If there is one thing I have learned this morning, it’s that Educational games can be truly awful. The shapes game on this educational games site is my example:
This Shapes game was the most annoying game to try and play, was it even a game?
I Can see where they tried to go with this, The visuals could possibly be influenced by some of the Zany cartoons that you get on cartoon network and fox kids, such as dexter’s lab and cow and chicken. The visuals also remind you a little of the little characters you get on the side lines of the Kingsoft games like candy crush and farm heroes.
The Game play itself is the real bug bear here though, its structural framework is about matching shapes to holes and this would be fine if it wasn’t for the actual mechanics being badly implemented and in some cases not at all.
Not only was game constantly reminding you what to do in a very over the top almost condescending voice ( kids don’t want to be treated like fools ), but the game wouldn’t even complete and give any reward incentive to even make it feel like a game in the first place. I wouldn’t say that any rules and conditions cause conflict in this at all, and there is no competitive modes, unless I guess you timed yourself against someone else. That in itself could make this game more enjoyable, high scores for time completed and would help with cognitive developement.
It’s really just about moving blocks into the right shaped holes, and even when you get everything right it doesn’t do anything, not even a well done or a fan fare, in fact it still keeps repeating where to put the shapes as if you’ve not put them in the right place, which could in actual fact be confusing for young children.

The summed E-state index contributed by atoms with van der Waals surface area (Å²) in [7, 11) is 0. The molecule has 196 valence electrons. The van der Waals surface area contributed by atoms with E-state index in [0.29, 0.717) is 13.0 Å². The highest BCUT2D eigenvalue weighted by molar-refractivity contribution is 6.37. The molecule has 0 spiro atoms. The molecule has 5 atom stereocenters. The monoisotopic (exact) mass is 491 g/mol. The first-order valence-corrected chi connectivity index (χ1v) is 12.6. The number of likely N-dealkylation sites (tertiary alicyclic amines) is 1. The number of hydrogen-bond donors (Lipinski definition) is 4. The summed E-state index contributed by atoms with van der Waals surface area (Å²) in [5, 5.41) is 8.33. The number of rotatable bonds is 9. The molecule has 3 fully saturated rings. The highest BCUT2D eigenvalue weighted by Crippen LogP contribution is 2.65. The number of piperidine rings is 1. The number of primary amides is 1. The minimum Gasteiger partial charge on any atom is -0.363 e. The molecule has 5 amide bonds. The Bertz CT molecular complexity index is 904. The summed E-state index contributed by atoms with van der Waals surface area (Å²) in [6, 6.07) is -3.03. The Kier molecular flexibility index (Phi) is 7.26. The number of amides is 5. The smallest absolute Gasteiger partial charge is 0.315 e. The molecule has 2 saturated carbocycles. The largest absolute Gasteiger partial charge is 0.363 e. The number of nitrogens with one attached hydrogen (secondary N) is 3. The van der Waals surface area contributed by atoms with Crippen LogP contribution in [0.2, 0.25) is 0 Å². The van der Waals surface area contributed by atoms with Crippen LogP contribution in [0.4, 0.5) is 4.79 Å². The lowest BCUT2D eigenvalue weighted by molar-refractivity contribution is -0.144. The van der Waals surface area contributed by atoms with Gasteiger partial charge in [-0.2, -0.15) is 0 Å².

For a game that was manufactured within the last year and although it is a free educational game, I would rate it below average as a game and a teaching tool. It’s obviously aimed at a very young Audience but that does not excuse sloppy design flaws.
I can’t help but feel kids would get more out of playing Tetris.
For the Commercial game I chose a game that has been around for decades, Tetris. Mainly because the game relates very much to the cognitive abilities that the first game was trying to teach.
Designed in soviet Russia way back in 1984 by Alexi Pajitnov, the game takes it’s name from the greek word tetra crossed with the word tennis. It is a Tile matching puzzle game that has the player moving and rotating blocks of different colours to match and erase them getting points, this is a game that continues to get progressively harder but he learning curve is such that even young minds can pick it up easily.
There is both a drive for competition in this game and a sense of conflict.
The competitiveness of this game relies on the high score and the lasting the longest, this is created by the way the players utilise the blocks wisely and the way the player can then stop the blocks from filling up the screen before the end of the level.
The Conflict is also caused by the very same blocks, a conflict against the time in which it takes to place the blocks and the time in which they begin to fill up the screen. You are in a constant state of conflict with the game due to this.
The Game’s obvious feed back is the High scores, and the reward of making it to the next level.
Structurally the game is sound, it flows well is challenging, rewarding and is well made. Not only that but it has stood the test of time as one of the number one puzzle games. This could easily be used to teach the same skills as the game above, but would engage the audience much better.
Heck, I’d even prefer Candy Crush, and I dislike that game with a passion…
So in Conclusion I am convinced that Tetris and many of it’s copies would be far more suitable for teaching what the shapes game fails at.